29 January 2014

The Total Population Losses of the Soviet Union in WWII

The most widely used figure of Soviet losses in the Soviet-Geman war is 26.6 million. This number actually stems from the report of an expert commission set up under Gorbachev which found that 26-27 million was the most accurate estimate of Soviet wartime losses, with 26.6 million being a good possible point estimate.[1]

The figure has its detractors, including those who posit the actual number of losses is significantly greater, as well as those who assert the real figure is lower. Perhaps the most well known personality to posit higher figures is Boris Sokolov who asserts that a more sensational figure of 43.4 million dead is the true cost of the war for the Soviet Union.[2] Perhaps the most noteable critic of the semi-official 26.6 million figure is Viktor Zemskov who comes on the other side of the debate, and maintains the lower, pre-Gorbachev figure of 20 million dead is the most accurate estimate to date.[3]

Even so, the 26-27 million figure is cited extensively, ad verbatim, or with minor reservations and adjustments both in the former Soviet space and in the West. A similar estimate is even accepted by western scholars, such as Norman Davies and Steven Rosefielde, who are known for contesting the output of non-sensationalist Russian historians on most other topics related to the Soviet Union. It is then mostly accepted that Gorbachev's commission had done a conscientious and generally capable job in establishing the 26.6 million figure as the best estimate of Soviet wartime losses.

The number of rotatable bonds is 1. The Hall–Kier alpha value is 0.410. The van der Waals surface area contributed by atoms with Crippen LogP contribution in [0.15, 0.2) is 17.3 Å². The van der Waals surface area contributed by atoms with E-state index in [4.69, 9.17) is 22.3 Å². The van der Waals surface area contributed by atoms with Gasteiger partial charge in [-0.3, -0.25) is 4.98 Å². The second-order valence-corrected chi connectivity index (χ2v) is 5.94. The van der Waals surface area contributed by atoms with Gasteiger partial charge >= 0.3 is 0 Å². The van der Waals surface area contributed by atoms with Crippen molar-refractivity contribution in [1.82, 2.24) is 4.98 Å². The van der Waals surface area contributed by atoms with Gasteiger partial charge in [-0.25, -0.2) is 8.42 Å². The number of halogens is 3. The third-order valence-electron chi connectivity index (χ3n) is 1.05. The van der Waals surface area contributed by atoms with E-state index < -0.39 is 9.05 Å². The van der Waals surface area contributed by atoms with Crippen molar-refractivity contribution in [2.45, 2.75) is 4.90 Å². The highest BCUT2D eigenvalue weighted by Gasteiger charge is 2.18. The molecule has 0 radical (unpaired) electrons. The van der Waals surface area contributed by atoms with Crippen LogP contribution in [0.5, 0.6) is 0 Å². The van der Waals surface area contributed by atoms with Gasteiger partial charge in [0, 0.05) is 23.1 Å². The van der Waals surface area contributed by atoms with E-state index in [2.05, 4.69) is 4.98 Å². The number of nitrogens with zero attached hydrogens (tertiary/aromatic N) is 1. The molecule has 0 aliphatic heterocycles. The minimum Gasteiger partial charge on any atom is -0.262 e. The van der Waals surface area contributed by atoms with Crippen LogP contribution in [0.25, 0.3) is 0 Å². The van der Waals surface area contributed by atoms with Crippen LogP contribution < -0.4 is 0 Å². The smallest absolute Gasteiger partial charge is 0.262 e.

Nonetheless there is one important issue connected not to the figure itself, but to its interpretation. The figure is taken to answer the question how many Soviet citizens perished in World War II, when actually it explicitly includes, not only excess deaths, but also population losses incurred due to Soviet citizens who left the territory of the Soviet Union during the war and did not return after its end. The figure of 26.6 million taken as an estimate of excess deaths is an overestimation. It is actually an estimate of total population loss, including due to emigration.[4]

For actual excess deaths to be gleaned from the 26.6 million figure the number has to be reduced by the estimated migration deficit. The most detailed such estimate so far has been made by the Dutch and emigre Soviet/Russian scholars Michael Ellman and Sergei Maksudov. The pair estimates a net emigration balance of 2.7 million in and in the aftermath of the war, justified by migration currents given as 2.3 million Poles transferred to Poland, 0.4 million Germans transferred to Germany, 0.3 million Jews emigration to Israel and 0.5 million all-union migration to the West, offset partially by 0.6 million Ukrainians transferred from Poland, 0.1 million Armenian immigrants and 0.1 million Russian immigrants from Manchuria and Europe. [5] In as much as the 2.7 million estimate of net emigration balance is the best available the best point estimate of Soviet wartime excess deaths is not 26.6 million, but instead 23.9 million.